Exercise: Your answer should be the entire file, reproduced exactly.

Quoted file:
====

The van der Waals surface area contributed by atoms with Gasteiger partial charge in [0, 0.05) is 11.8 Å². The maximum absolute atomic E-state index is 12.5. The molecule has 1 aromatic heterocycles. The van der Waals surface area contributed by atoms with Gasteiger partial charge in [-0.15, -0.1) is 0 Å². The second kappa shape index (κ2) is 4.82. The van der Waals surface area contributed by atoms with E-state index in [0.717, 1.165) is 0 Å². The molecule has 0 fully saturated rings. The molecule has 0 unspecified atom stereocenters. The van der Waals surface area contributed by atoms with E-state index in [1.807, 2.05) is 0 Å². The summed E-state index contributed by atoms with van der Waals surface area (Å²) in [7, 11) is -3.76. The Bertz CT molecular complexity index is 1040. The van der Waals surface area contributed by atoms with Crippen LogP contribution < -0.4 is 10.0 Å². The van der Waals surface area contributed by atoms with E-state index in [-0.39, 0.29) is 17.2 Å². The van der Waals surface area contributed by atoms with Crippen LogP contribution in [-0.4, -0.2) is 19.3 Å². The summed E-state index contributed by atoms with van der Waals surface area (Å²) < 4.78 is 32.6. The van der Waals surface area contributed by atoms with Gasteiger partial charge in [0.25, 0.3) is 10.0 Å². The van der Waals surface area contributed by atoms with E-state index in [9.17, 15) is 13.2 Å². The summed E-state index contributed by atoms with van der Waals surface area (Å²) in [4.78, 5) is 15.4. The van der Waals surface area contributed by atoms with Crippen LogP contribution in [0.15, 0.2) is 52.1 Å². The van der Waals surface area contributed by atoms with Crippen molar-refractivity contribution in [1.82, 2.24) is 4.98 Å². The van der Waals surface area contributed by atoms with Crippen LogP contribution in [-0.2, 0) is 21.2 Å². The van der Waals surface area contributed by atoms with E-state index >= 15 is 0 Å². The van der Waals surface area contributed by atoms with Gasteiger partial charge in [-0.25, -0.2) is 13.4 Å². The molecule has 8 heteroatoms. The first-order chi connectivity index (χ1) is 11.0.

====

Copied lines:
The van der Waals surface area contributed by atoms with Gasteiger partial charge in [0, 0.05) is 11.8 Å². The maximum absolute atomic E-state index is 12.5. The molecule has 1 aromatic heterocycles. The van der Waals surface area contributed by atoms with Gasteiger partial charge in [-0.15, -0.1) is 0 Å². The second kappa shape index (κ2) is 4.82. The van der Waals surface area contributed by atoms with E-state index in [0.717, 1.165) is 0 Å². The molecule has 0 fully saturated rings. The molecule has 0 unspecified atom stereocenters. The van der Waals surface area contributed by atoms with E-state index in [1.807, 2.05) is 0 Å². The summed E-state index contributed by atoms with van der Waals surface area (Å²) in [7, 11) is -3.76. The Bertz CT molecular complexity index is 1040. The van der Waals surface area contributed by atoms with Crippen LogP contribution < -0.4 is 10.0 Å². The van der Waals surface area contributed by atoms with E-state index in [-0.39, 0.29) is 17.2 Å². The van der Waals surface area contributed by atoms with Crippen LogP contribution in [-0.4, -0.2) is 19.3 Å². The summed E-state index contributed by atoms with van der Waals surface area (Å²) < 4.78 is 32.6. The van der Waals surface area contributed by atoms with Gasteiger partial charge in [0.25, 0.3) is 10.0 Å². The van der Waals surface area contributed by atoms with E-state index in [9.17, 15) is 13.2 Å². The summed E-state index contributed by atoms with van der Waals surface area (Å²) in [4.78, 5) is 15.4. The van der Waals surface area contributed by atoms with Crippen LogP contribution in [0.15, 0.2) is 52.1 Å². The van der Waals surface area contributed by atoms with Crippen molar-refractivity contribution in [1.82, 2.24) is 4.98 Å². The van der Waals surface area contributed by atoms with Crippen LogP contribution in [-0.2, 0) is 21.2 Å². The van der Waals surface area contributed by atoms with E-state index >= 15 is 0 Å². The van der Waals surface area contributed by atoms with Gasteiger partial charge in [-0.25, -0.2) is 13.4 Å². The molecule has 8 heteroatoms. The first-order chi connectivity index (χ1) is 11.0.